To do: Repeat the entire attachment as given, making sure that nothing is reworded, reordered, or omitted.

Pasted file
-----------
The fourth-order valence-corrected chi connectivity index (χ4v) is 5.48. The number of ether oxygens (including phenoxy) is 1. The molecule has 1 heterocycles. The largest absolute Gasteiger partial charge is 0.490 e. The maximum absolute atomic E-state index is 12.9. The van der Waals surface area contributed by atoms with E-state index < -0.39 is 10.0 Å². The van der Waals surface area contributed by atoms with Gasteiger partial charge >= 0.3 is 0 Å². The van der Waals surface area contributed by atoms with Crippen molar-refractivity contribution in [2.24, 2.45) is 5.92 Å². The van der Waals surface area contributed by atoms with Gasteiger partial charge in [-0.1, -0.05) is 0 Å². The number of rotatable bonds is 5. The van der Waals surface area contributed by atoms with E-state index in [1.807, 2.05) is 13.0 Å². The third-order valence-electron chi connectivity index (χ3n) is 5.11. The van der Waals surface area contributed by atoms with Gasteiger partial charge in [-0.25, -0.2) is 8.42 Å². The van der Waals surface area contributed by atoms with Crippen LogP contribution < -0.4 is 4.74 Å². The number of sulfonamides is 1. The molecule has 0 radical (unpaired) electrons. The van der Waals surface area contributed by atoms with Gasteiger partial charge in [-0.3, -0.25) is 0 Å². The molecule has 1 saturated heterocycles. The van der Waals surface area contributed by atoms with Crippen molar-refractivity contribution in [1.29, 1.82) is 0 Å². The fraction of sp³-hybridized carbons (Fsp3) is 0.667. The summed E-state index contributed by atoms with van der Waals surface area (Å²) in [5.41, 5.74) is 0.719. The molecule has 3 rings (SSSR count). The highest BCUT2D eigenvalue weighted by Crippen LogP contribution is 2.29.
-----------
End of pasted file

The fourth-order valence-corrected chi connectivity index (χ4v) is 5.48. The number of ether oxygens (including phenoxy) is 1. The molecule has 1 heterocycles. The largest absolute Gasteiger partial charge is 0.490 e. The maximum absolute atomic E-state index is 12.9. The van der Waals surface area contributed by atoms with E-state index < -0.39 is 10.0 Å². The van der Waals surface area contributed by atoms with Gasteiger partial charge >= 0.3 is 0 Å². The van der Waals surface area contributed by atoms with Crippen molar-refractivity contribution in [2.24, 2.45) is 5.92 Å². The van der Waals surface area contributed by atoms with Gasteiger partial charge in [-0.1, -0.05) is 0 Å². The number of rotatable bonds is 5. The van der Waals surface area contributed by atoms with E-state index in [1.807, 2.05) is 13.0 Å². The third-order valence-electron chi connectivity index (χ3n) is 5.11. The van der Waals surface area contributed by atoms with Gasteiger partial charge in [-0.25, -0.2) is 8.42 Å². The van der Waals surface area contributed by atoms with Crippen LogP contribution < -0.4 is 4.74 Å². The number of sulfonamides is 1. The molecule has 0 radical (unpaired) electrons. The van der Waals surface area contributed by atoms with Gasteiger partial charge in [-0.3, -0.25) is 0 Å². The molecule has 1 saturated heterocycles. The van der Waals surface area contributed by atoms with Crippen molar-refractivity contribution in [1.29, 1.82) is 0 Å². The fraction of sp³-hybridized carbons (Fsp3) is 0.667. The summed E-state index contributed by atoms with van der Waals surface area (Å²) in [5.41, 5.74) is 0.719. The molecule has 3 rings (SSSR count). The highest BCUT2D eigenvalue weighted by Crippen LogP contribution is 2.29.